Answer to Question #59165 in Genetics for Rafael Leahu
You are working with a family practice group and a couple (Mark and Susan), planning to start a family comes to you for information. Mark was married once before, and he and his first wife had a daughter with cystic fibrosis who died of the age of 6. Susan had a teenage sister with cystic fibrosis who is doing fairly well with intensive medical treatment of her inherited disorder. Susan has no previous children. Both Susan and Mark are healthy and neither one of them has cystic fibrosis. All the members of their family are also healthy. Note that cystic fibrosis is a serious genetic disease caused by an autosomal recessive allele. Heterozygotes have a normal phenotype and show no health problems related to this allele.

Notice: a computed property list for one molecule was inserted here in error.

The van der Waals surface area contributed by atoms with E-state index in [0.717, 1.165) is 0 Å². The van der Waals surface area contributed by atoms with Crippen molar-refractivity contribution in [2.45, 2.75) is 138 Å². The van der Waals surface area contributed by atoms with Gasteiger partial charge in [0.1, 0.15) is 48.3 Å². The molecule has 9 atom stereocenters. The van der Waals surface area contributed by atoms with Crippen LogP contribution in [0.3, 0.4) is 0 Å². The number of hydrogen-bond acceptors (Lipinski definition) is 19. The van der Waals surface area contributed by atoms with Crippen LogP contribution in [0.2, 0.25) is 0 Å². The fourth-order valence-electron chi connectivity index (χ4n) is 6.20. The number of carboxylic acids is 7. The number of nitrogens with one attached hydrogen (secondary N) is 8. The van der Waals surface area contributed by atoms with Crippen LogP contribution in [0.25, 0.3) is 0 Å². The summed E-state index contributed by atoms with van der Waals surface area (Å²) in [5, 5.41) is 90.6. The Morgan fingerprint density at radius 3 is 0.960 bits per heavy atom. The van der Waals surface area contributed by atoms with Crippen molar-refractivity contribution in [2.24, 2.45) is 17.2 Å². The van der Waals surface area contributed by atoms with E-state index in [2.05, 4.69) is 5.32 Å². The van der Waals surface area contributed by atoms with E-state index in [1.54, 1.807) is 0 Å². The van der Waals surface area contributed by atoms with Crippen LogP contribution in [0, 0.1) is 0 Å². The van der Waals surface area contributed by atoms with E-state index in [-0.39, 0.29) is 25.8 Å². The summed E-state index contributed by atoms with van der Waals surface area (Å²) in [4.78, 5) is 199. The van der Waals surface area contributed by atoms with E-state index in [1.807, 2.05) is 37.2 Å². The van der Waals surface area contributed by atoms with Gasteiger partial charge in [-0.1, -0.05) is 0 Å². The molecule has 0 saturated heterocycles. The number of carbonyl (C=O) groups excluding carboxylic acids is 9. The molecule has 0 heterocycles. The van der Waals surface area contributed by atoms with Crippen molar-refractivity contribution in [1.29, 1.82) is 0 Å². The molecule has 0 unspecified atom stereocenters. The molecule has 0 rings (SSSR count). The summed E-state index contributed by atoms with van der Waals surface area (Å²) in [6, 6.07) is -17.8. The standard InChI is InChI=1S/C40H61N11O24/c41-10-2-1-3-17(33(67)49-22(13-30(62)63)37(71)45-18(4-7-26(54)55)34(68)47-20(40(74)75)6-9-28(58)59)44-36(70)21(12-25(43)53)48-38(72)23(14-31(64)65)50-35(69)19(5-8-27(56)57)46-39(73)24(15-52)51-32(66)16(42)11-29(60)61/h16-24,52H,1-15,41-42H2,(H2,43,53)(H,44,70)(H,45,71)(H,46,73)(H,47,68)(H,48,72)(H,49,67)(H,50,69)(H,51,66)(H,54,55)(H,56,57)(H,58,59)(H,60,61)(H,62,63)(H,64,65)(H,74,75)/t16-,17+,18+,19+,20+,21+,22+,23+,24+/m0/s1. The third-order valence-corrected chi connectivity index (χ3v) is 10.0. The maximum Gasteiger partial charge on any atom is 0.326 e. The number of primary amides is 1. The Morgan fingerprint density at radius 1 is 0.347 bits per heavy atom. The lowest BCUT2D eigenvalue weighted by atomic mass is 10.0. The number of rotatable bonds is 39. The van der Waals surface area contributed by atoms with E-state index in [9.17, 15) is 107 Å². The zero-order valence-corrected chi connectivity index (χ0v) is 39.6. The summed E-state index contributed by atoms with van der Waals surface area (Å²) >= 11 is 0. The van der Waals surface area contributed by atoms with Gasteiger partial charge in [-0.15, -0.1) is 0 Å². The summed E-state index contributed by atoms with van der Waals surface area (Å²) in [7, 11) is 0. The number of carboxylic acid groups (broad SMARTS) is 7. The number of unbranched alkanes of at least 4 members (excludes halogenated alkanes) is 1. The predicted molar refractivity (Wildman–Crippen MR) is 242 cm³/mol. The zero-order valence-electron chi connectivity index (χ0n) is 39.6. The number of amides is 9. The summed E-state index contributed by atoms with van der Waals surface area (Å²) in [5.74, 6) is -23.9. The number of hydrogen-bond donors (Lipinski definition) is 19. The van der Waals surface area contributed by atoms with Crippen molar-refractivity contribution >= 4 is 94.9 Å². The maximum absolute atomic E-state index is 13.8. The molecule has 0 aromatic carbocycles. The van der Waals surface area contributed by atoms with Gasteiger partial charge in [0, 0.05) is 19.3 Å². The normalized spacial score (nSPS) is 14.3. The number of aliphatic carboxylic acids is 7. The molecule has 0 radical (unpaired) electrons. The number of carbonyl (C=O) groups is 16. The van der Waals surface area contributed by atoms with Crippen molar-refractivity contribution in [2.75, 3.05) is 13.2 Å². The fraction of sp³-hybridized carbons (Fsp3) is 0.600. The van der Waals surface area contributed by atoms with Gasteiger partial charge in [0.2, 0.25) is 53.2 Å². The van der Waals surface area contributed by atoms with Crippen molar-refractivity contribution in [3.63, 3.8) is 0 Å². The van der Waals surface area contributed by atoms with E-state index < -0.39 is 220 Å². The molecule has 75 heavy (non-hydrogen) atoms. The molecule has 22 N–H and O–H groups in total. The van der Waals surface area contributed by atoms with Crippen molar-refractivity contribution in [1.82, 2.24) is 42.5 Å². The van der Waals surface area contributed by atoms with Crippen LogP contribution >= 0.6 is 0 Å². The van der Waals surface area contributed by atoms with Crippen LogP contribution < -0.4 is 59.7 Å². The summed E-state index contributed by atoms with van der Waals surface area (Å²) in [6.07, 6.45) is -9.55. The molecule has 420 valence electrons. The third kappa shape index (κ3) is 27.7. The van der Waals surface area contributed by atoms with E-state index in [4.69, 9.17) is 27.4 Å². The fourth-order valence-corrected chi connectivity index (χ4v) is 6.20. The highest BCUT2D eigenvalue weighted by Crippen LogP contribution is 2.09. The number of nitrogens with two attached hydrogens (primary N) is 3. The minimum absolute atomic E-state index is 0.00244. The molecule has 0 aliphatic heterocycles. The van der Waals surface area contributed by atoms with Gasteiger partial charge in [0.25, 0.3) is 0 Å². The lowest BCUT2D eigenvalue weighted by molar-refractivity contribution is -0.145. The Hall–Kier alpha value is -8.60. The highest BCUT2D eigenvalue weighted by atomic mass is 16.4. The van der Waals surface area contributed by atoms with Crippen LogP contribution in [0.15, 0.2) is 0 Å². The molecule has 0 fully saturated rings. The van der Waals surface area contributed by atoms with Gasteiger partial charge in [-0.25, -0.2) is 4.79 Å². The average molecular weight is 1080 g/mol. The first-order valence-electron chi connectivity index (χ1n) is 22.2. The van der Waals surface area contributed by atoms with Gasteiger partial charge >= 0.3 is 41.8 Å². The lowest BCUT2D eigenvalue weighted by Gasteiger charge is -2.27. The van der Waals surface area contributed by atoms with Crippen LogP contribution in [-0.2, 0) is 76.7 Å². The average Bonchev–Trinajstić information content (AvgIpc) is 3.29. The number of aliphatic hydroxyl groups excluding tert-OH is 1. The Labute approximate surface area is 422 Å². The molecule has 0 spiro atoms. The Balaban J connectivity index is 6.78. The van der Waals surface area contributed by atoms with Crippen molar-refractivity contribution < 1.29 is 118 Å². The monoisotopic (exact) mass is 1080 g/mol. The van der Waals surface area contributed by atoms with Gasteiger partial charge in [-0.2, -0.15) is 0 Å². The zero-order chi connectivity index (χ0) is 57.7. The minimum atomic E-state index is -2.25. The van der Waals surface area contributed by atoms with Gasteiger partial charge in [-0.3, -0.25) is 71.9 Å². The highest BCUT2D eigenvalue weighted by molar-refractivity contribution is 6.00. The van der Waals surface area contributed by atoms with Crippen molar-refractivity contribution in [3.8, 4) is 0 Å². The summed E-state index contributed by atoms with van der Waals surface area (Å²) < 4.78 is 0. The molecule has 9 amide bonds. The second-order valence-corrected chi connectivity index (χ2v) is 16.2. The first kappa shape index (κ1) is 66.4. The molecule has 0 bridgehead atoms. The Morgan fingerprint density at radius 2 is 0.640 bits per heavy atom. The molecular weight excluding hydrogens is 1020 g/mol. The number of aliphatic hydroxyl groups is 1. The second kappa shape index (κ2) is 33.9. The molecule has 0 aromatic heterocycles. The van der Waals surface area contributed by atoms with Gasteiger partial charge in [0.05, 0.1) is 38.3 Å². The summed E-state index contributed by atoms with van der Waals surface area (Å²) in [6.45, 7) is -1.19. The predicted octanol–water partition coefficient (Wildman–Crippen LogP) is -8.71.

If Mark had a daughter with cystic fibosis but he is healthy, his genotype is Aa. Susan's sister is affected, so their parents are both heterozygous. In this case Susan can be either homozygous dominant (AA) or heterozygous (Aa). If Susan is AA and Mark is Aa, they will not have the affected children. If Susan is Aa and Mark is Aa, then the probability of the affected child is 1/4.